Russian emigré Dimitri Kirsanoff’s alternative titled La mort du cerf and Une chasse à courre (A Hunt), from France, is a post-Second World War study of a traditional hunt. The pursuit of a stag finds a cross-cutting parallel in the felling of a tree in the forest. Both activities represent an environmental assault; on one level, they are of course unrelated, separate, distinct, but on another level they acquire a dreamy causality: the elimination of the tree shrinks the stag’s habitat, dismantling a part of its protection and helping to clear the path of its hunters’ sight in pursuit of it. This is a brilliant 12-minute black-and-white film.
During the hunt, for which the hunters are elegantly dressed as though on inward display for one another, a hideous example of upper-class social incest, we catch glimpses of the prey in long-shot. The stag thus becomes a dream-figure, the reality of which becomes indistinct as the hunters glut on themselves as the only reality their warped perception allows. These decadents are everything to themselves; the animal is nothing to them except insofar as it occasions their show of brute strength. The dreamy long-shots of their quarry are eventually juxtaposed with the stone-cold closeup of the bagged carcass.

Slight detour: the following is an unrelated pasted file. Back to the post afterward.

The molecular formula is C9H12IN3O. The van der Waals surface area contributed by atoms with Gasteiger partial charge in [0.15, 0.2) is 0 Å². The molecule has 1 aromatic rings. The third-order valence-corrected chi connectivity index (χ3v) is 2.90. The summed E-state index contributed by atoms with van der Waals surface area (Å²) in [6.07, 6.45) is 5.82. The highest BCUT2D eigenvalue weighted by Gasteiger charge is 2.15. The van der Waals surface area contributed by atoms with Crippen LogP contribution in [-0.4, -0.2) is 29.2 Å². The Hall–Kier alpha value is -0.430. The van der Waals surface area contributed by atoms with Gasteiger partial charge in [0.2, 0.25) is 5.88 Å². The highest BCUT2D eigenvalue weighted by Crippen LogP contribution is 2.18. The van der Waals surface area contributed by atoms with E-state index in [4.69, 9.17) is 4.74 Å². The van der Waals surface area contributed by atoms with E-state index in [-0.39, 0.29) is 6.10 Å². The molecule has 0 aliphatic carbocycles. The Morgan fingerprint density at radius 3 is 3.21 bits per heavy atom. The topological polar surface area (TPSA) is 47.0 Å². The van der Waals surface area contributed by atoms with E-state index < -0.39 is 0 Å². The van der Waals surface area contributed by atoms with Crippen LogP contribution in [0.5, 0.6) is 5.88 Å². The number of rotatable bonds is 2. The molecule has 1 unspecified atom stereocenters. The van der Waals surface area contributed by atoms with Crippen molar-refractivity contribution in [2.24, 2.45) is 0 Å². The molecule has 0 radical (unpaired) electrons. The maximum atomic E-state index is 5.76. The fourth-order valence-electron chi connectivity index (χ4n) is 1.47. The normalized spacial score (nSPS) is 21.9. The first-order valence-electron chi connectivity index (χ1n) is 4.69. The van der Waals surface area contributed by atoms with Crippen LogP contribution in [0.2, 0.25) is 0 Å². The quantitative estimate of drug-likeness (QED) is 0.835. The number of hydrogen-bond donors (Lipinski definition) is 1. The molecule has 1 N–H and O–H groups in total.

What overkill. This one lovely, delicate creature is hunted down by the ritualistically rehearsed army of hunters accompanied by a platoon of dogs, their tails upright like bayonets and wagging. It is a “mass murder” where the “mass” refers to the “humans” and dogs rather than to the number of victims. The “mass murder” is also gratuitous: killing for leisure and pleasure. Given our identification with the victim, what we see bankrupts the hunters of their humanity and confers this valuation, as metaphor, on the animal instead. —Dennis Grunes
Dimitri Kirsanoff (Russian: Дими́трий Кирса́нов) (6 March 1899 – 11 February 1957) was an early filmmaker, considered part of the French Impressionist movement in film. He is known for his inexpensively made experimental films.
Kirsanoff was born Markus David Sussmanovitch Kaplan (Маркус Давид Зусманович Каплан) in Tartu (then Juryev), Estonia, then Russian Empire in 1899. In the early 1920s he moved to Paris and became involved in cinema through playing cello in the orchestra at showings. He began making films on his own, and never worked with a production company. —Wikipedia